As the significant National remembrance day, ANZAC Day approaches, several senior students from Years 10, 11 and 12 will be reflecting the battlefields by taking part in a journey, The 2018 Battlefield Tour, from 14 April to 28 April 2018.
In previous years, PAC students have taken part in this wonderful opportunity to experience the journey of the Anzacs from the beaches of Gallipoli, to France and Belgium. A previous Tour experience has been captured in an article by Ron Pippett, Prince Alfred College Teaching & Learning Leader, Senior History and History Tour Co-ordinator.
The 2015 Battlefield Tour – Exploring the Past.
By Ron Pippett, Prince Alfred College Teaching & Learning Leader, Senior History.
“Twenty Prince Alfred College students and three staff chaperones returned from an incredible journey that encompassed a fascinating exploration of battlefields, monuments, interpretation centres and historic landmarks from Turkey to France and Belgium.
The 2015 Battlefield History tour was a great success, with boys bringing back many memories, souvenirs and colourful tales to share with families and friends. Our first port of call was the ancient city of Istanbul, a bustling, bewildering hub catering to 17 million inhabitants. Our Turkish guide touched on the vast history associated with this region dating back to the Bronze-age Hittites and Assyrians, Alexander the Great, the Romans through the Byzantine era followed by the Ottoman Empire to the present. Despite this impressive history, quite palpable to the group through ancient ruins on streets, roads built through Roman aqueducts and the awe inspiring Blue Mosque, the Turks actually see the Gallipoli battle as a pivotal part of their national story. It is a key reason why Australians are so welcome in this land which was once enemy territory. This warm Turkish reception was undeniable when we visited a local high school in Eceabat and the boys were treated like movie stars! The hotly contested game of basketball was followed by a charming international exchange of chocolates and stickers – and Facebook profiles. Meanwhile, staff discussed contemporary pedagogical matters, drawing comparisons between Australian and Turkish curricula.
The Gallipoli experience was profound. From our first investigation of the beaches along Anzac Cove, the boys were captivated as they contemplated exactly what had happened here 100 years ago. Certainly, looking up from the rocky beach to ‘the Sphinx’ and Shrapnel gully made for some sombre and thought-provoking reflection. We started our Anzac tributes here with Brady Miell recounting the incredible story of his two forbears – one his great grandfather and the other his great-great grandfather – who may not have known each other but were buried next to each other at Ari Burnu. A generation later, their descendants would inter-marry and create an amazing link between the two soldiers. Some passionate and sincere Old Scholar tributes were offered at Beach cemetery and Lone Pine and then there were inspections of the Nek battlefield, the Turkish positions at Chunik Bair and the remains of trenches through here, all of which captured our imaginations. A solemn tribute to VC winner, and perhaps the most famous PAC Old Scholar, Hugo Throssell, was delivered by Lochie Delbridge and Stewie Harris only metres from where he carried out his incredible acts of valour. Paris was our next destination, where the boys were given a brief dissertation on the French Revolution and then walked it! From the place de la Bastille, along the Seine to Notre Dame and the Louvre, into the Tuileries gardens we then looked out at the place de la Concorde where thousands were guillotined during the French Revolution, including Louis XVI and his wife, Marie Antoinette. An Eiffel tower climb and a cruise along the Seine finished an eventful day. Fitbit calculated we all walked 14.6 kilometrs that day! Another sunny day in Paris saw us head onto the Metro which some tired legs welcomed. Inspecting the decadent glory of the extraordinary Palace of Versailles allowed the boys to understand the origins of the French Revolution much better than any history book or documentary film could. The boys were quickly brought back to the Great War theme, with our journey into the Somme valley where we investigated the tragic battle of Fromelles. More than 2000 young Australians lost their lives here in just more than 24 hours. The infamous German corporal Adolf Hitler was involved in this battle too. A number of boys discovered bits of shrapnel and bullet casings on this battlefield before we bunked down in Lille for the night.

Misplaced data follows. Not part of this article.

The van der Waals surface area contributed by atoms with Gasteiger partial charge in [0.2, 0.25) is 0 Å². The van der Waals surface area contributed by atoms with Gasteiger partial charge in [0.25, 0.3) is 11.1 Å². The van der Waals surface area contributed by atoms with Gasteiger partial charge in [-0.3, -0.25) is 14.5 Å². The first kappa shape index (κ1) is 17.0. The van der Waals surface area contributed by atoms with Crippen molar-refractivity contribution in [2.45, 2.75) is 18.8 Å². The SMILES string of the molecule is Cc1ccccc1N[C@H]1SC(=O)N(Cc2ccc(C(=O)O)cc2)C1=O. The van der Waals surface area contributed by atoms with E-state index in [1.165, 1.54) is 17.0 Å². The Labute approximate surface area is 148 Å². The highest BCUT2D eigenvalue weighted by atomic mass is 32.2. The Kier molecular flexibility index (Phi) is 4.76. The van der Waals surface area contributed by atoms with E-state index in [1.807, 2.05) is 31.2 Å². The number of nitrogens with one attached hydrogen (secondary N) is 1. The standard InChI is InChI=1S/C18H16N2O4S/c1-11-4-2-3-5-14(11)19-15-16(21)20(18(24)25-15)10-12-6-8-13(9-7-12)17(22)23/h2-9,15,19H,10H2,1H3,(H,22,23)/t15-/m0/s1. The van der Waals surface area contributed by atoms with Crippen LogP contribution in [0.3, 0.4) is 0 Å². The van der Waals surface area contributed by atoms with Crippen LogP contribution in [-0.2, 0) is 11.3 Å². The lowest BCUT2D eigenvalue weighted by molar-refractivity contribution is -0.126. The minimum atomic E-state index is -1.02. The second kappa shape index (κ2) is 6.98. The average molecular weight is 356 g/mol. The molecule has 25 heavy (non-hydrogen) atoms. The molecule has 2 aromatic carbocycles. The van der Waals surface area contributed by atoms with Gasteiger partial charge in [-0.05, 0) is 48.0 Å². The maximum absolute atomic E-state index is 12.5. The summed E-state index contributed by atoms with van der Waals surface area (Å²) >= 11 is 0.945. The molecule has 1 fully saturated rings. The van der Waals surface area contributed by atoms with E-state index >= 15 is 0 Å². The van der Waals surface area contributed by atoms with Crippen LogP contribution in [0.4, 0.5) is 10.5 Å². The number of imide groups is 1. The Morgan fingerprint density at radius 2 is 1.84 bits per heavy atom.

The Menin Gate ceremony at Ypres has been held at 8pm every single night, 365 days a year – since the 1920s. It was here Lachy Zanker and Braiden Ousey marched up to leave a wreath from the PAC community. The Ypres museum, In Flanders Fields offered a poignant look at the horrors of war and how this town had been devastated by it. That night, Ray Brown read John McCrae’s famous poem by the same name. The final stage of our tour took us to Villers Bretonneux for the Dawn Service on Anzac Day. The group were all up at 2am to get to the service on time, with about 6000 Australians participating. Appropriately, the rain came down on this chilly April morning but the words and images were quite inspirational for us all. Ray Brown and Tom Geyer were given the duty of laying a PAC Community wreath during the ceremony. Later that afternoon, we noticed an Aussie Rules game taking place and visited the VB School there where the sign ‘Do not forget Australia’ has remained for many years.
The long journey home was a time for reflection and contemplation. Studying, living and breathing history tends to do that. The boys had a wonderful experience, with many stories to tell and photos to share.”
Prince Alfred College Teaching & Learning Leader, Senior History.